Laft, if I fail in fortune of my choice,
Immediately to leave you and be gone.

Por. To these injunctions every one doth swear
That comes to hazard for my worthless felf.
Ar. And so have I address'd me : fortune now
my

heart's hopel gold, silver, and base lead.
W bo chooseth me, must give and hazard all he hath..

You

To

He

You shall look fairer ere I give or hazard.
What says the golden chest? ha! let me see:
Who chooseth me, mall gain what many men depre.
What many men desire that may be meant
Of the full multitude that choose by show,
Not learning more than the fond eye doth teach ;
Which pries not to th' interior ; like the martlet
Builds in the weather on the outward wall,
Ev’n in the force and road of casualty,
I will not choose what many men desire,
Because I will not jump with common spirits,
And rank me with the barb'rous multitudes.
Why, then to thee, thou silver treasurehouse:
Tell me once more, whąt title thou doft bear:
Who chooseth me, fall get as much as he deserves ;
And well said too, for who shall go about
To cozen fortune, and be honourable
Without the stamp of merit ? let none presume
To wear an undeserved dignity :
O, that estates, degrees, and offices,
Were not deriv’d corruptly! that clear honour
Were purchas’d by the merit of the wearer!
How many then should cover, that stand bare?
How many be commanded, that command ?
How much low pleasantry would then be gleaned
From the true feed of honour? how much honour
Pick'd from the chaff and ruin of the times,
To be new varnish'd ? Well, but to my

choice :
Who chooseth me, mall get as much as he deserves :
A key for this; I will assume desert,
And instantly unlock my fortunes here.
Por. Too long a pause for that which you find there.

.

[unlocking the silver casket. Ar. What's here! the portrait of a blinking idiot, Presenting me a schedule? I will read it: How much unlike art thou to Portia ?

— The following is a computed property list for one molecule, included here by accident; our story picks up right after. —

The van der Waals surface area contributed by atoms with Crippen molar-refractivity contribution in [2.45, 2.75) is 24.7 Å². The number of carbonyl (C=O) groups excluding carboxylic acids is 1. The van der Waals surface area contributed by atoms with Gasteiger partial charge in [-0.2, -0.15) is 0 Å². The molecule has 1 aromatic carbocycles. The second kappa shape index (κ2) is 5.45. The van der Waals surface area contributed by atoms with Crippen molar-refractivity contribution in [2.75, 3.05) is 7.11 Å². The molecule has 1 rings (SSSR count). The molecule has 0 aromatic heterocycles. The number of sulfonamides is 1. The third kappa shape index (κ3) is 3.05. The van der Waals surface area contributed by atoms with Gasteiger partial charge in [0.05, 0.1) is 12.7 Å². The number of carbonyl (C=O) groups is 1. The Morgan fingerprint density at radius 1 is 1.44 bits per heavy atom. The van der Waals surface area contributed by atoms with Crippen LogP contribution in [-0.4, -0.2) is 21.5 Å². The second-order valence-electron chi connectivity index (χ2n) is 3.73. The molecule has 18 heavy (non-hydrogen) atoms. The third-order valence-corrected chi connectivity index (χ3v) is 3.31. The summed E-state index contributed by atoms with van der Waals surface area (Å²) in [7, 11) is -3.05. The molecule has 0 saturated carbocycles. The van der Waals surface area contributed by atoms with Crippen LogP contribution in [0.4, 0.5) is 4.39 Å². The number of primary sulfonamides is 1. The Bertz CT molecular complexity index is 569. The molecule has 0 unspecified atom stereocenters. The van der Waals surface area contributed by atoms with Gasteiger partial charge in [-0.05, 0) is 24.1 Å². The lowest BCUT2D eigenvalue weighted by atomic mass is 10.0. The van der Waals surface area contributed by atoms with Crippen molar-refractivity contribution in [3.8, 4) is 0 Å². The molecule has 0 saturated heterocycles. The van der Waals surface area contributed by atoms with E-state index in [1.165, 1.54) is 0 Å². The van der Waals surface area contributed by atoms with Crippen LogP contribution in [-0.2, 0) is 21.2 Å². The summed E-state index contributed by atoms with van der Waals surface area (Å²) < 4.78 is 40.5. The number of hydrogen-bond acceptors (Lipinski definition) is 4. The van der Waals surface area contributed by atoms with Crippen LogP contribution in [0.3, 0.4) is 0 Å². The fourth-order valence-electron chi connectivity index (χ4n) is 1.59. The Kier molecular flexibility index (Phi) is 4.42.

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How much unlike my hopes and my deservings ?
Who chooseth me, mall have as much as he deserves.
Did I deserve no more than a fool's head?
Is that my prize? are my deserts no better?

Por. To offend and judge are distinct offices,
And of opposed natures.
Ar. What is here?

The fire sev’n times tried this,
Seven times try'd that judgment is
That did never choose amiss.
Some there be that madows kiss,
Such have but a sadows bliss :
There be fools alive, I wis,
Silver'd o'er, and so was this :
Take what wife you will to bed,
I will ever be your head :

So be gone, fir, you are sped.
Ar. Still more fool I shall appear
By the time I linger here:
With one fool's head I came to woo,
But I go away with two.
Sweet, adieu ! I'll keep my oath,
Patiently to bear my wrath.

Por. Thus hath the candle fing'd the moth.
O these deliberate fools! when they do choose,
They have the wisdom by their wit to lose.

Ner. The ancient saying is no heresy:
Hanging and wiving go by destiny.
Por. Come, draw the curtain, Nerissa.

Enter a Servant.
Serv. Where is my lady?
Por. Here, what would

my

lord ?
Serv. Madam, there is alighted at your gate
young Venetian, one that comes before

[Exit.